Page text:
An ABC News article today caught my attention: Apps Not Effective Tool for Teaching Babies. A group, Campaign for a Commercial-Free Childhood, has filed complaints with the Federal Trade Commission (FTC) contending that companies violate truth-in-advertising laws when they claim their digital products “teach” skills to babies.
Fisher-Price, one of the companies targeted by the group, issued a statement: “Grounded in eighty years of research and childhood development observations, we have appropriately extended these well-researched play patterns into the digital space.”
After reading the article and some others, research shows that screen time (watching television, playing video games, using apps, …) may effect language development and contribute to weight gain in children. Here’s some guidelines from Pediatricians:
The first two years of your child’s life are especially important in the growth and development of her brain. During this time, children need positive interaction with other children and adults. This is especially true at younger ages, when learning to talk and play with others is so important.
The American Academy of Pediatrics (AAP) discourages TV and other media use by children younger than 2 years and encourages interactive play.
For older children, total entertainment screen time should be limited to less than 1 to 2 hours per day of educational, nonviolent programs, which should be supervised by parents or other responsible adults in the home. (From an American Academy of Pediatrics website, HealthyChildren.org.)
The group, Campaign for a Commercial-Free Childhood, is also concerned that apps use collected data to market to the children. According to their website:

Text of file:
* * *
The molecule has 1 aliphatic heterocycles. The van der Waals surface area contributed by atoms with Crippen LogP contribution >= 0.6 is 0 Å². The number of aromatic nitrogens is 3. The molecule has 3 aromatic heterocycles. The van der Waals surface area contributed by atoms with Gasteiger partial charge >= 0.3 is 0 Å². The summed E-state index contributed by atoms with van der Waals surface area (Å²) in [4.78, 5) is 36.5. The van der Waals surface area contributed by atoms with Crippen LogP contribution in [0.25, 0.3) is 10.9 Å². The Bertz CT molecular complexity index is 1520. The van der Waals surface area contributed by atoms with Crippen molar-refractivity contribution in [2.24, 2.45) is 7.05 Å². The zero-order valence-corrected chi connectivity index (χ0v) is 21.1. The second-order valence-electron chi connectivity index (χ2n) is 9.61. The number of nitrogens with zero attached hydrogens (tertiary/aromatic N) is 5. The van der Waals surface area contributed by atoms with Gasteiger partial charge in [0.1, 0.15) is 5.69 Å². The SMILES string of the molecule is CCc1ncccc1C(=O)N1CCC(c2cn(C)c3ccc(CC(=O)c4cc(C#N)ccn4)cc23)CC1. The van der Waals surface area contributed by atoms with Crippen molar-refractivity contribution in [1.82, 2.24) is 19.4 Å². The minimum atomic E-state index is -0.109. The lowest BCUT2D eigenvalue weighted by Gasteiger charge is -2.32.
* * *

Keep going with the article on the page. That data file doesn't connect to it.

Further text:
The rise of… portable screen technologies allows marketers unprecedented direct access to children. At the same time, key policies and agencies created to protect kids from harmful marketing have been weakened… Childhood obesity, eating disorders, youth violence, sexualization, family stress, underage alcohol and tobacco use, rampant materialism, and the erosion of creative play are all exacerbated by advertising and marketing.
Has digital media been helpful to your child? Is it educational or only entertaining? Have you been aware of marketing directed to your kids? What are you doing to limit “screen time” in your home?
- Thoughts on parenting in the digital age and the impact of electronics on children from Parade magazine.
- This is an older article, but it shows the trend of using old iPhones and of buying new iPads as children’s toys.
- The Kindle Free Time app is available on newer Kindle Fires to limit screen time and can be set with specific profiles for each child.
- Image source: Nevit Dilman